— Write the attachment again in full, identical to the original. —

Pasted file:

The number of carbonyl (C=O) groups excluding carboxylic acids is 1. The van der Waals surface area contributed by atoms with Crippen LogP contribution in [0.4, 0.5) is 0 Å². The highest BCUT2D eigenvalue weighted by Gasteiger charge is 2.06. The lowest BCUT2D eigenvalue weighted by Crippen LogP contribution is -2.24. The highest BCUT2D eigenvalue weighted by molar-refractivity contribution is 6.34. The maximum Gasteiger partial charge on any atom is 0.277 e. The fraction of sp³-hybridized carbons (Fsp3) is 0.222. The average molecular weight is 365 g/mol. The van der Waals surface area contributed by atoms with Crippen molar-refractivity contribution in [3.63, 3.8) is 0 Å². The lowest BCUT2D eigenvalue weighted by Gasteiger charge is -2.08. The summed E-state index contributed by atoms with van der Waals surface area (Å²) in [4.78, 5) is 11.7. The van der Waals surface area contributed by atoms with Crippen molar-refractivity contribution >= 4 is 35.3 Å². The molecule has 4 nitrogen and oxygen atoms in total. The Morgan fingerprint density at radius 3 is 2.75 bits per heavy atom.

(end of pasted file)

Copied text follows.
The number of carbonyl (C=O) groups excluding carboxylic acids is 1. The van der Waals surface area contributed by atoms with Crippen LogP contribution in [0.4, 0.5) is 0 Å². The highest BCUT2D eigenvalue weighted by Gasteiger charge is 2.06. The lowest BCUT2D eigenvalue weighted by Crippen LogP contribution is -2.24. The highest BCUT2D eigenvalue weighted by molar-refractivity contribution is 6.34. The maximum Gasteiger partial charge on any atom is 0.277 e. The fraction of sp³-hybridized carbons (Fsp3) is 0.222. The average molecular weight is 365 g/mol. The van der Waals surface area contributed by atoms with Crippen molar-refractivity contribution in [3.63, 3.8) is 0 Å². The lowest BCUT2D eigenvalue weighted by Gasteiger charge is -2.08. The summed E-state index contributed by atoms with van der Waals surface area (Å²) in [4.78, 5) is 11.7. The van der Waals surface area contributed by atoms with Crippen molar-refractivity contribution >= 4 is 35.3 Å². The molecule has 4 nitrogen and oxygen atoms in total. The Morgan fingerprint density at radius 3 is 2.75 bits per heavy atom.